I’m writing my first book at the moment. Lately I’ve been doing all my writing in Markdown, but ultimately i’ll need an alternative format. For word processing, such as it is, I tend to use Open Office — so really I wanted to be able to write in Markdown, but convert to Open Office (or indeed, any of a variety of formats). For one thing, it’s nice to get an idea of the number of pages, which my Markown editor just can’t do. Also, I prefer to work with separate files for each chapter — but I’m not entirely sure what order the chapters will end up in. So, what I really wanted was a quick way to do two things — concatenate all my chapters, and then convert the lot to Open Office format.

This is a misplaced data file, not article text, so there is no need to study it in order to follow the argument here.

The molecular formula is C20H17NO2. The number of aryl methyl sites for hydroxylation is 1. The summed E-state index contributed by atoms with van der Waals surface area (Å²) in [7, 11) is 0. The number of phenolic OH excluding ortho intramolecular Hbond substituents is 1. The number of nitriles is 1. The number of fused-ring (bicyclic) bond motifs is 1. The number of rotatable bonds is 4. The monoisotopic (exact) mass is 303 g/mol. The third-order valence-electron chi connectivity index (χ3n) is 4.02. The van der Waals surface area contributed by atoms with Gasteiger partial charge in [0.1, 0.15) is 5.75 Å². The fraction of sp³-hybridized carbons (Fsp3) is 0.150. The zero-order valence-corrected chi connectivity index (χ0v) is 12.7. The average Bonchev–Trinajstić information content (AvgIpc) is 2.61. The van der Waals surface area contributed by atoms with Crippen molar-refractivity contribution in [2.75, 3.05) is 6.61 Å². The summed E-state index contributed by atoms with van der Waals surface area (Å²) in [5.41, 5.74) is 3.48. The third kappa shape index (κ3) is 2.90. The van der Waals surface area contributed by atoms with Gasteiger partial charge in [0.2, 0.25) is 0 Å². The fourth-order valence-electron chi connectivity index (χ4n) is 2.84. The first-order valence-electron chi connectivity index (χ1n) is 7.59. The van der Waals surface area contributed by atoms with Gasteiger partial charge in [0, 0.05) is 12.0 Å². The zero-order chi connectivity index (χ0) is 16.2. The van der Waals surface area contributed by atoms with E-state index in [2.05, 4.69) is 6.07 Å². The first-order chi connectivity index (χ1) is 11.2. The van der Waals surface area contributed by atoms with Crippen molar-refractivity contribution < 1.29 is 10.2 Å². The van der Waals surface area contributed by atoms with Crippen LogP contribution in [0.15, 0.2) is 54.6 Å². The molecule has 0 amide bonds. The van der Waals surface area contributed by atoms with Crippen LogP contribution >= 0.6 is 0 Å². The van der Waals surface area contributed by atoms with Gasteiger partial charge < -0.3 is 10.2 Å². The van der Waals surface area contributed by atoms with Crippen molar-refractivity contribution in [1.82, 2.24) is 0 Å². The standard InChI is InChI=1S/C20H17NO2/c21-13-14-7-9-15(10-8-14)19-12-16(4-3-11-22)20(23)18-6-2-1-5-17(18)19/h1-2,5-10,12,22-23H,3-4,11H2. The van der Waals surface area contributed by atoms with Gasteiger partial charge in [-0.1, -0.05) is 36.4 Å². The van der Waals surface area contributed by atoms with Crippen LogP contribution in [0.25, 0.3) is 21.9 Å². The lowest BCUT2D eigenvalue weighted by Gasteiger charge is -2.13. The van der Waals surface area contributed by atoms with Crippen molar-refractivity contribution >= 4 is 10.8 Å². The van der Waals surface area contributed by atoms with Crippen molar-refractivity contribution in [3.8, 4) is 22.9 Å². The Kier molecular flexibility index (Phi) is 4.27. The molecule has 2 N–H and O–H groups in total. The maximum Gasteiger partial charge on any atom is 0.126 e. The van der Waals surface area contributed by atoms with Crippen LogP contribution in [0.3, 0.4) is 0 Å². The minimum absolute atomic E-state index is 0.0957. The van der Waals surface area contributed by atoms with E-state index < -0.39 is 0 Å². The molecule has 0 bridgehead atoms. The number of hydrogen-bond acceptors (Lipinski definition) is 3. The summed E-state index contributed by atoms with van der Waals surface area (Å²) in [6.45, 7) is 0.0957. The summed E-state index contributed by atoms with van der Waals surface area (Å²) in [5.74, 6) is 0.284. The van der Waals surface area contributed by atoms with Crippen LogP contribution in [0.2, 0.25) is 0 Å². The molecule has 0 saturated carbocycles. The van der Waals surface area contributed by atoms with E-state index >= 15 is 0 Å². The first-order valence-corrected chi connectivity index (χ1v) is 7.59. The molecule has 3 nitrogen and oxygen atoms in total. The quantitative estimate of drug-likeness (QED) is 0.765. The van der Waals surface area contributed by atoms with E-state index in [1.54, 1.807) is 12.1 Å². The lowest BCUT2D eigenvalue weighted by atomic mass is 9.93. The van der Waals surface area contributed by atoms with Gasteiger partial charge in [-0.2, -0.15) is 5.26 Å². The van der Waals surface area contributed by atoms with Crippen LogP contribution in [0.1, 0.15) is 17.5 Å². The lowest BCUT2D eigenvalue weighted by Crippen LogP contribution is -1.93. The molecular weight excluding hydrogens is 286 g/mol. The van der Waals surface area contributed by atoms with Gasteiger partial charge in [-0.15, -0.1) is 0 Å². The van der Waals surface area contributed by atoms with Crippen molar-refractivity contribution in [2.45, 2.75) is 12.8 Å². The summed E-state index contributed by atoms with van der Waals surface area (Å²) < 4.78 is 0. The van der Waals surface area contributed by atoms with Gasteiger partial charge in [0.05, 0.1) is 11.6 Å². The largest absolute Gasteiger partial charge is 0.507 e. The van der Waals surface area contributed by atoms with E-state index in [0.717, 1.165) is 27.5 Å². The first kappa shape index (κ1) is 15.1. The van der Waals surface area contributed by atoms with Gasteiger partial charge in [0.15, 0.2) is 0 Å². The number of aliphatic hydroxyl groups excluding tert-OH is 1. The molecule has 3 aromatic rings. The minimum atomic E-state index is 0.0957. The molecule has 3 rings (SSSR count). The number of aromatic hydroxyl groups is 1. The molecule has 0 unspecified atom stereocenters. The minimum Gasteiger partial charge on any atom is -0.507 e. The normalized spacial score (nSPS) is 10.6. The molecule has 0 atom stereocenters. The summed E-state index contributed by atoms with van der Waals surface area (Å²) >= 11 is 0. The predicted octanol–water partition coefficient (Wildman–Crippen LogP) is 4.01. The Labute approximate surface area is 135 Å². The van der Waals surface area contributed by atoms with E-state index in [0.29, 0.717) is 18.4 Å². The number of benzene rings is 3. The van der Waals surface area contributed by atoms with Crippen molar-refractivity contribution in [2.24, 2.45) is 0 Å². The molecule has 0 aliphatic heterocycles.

My solution to this is in two parts.
First, a shell script to concatenate the files. It’s important it’s fairly easy to rearrange chapters, so the format of this was crucial.
Second, the conversion. For this I turned to Pandoc, a small command-line utility which supports a huge raft of formats including Open Office, Markdown, Microsoft Word, HTML, ePub, LaTeX and so on.
So without further ado, here’s my shell script. Easy to reorganise, and does everything I need in minutes.
cat a_chapter_about_rabbits.md \ a_chapter_about_giraffes.md \ all_about_ocelots.md \ lets_talk_about_elephants.md \ wrapping_up.md \ > concatenated.md pandoc concatenated.md -o book.odt rm concatenated.md
Now, when I add a new chapter I simply need to pop the filename in the appropriate place, I can see the chapter listing clearly, and rearranging is a basic cut & paste job. Simple!
(Note: the book’s not really about ocelots.)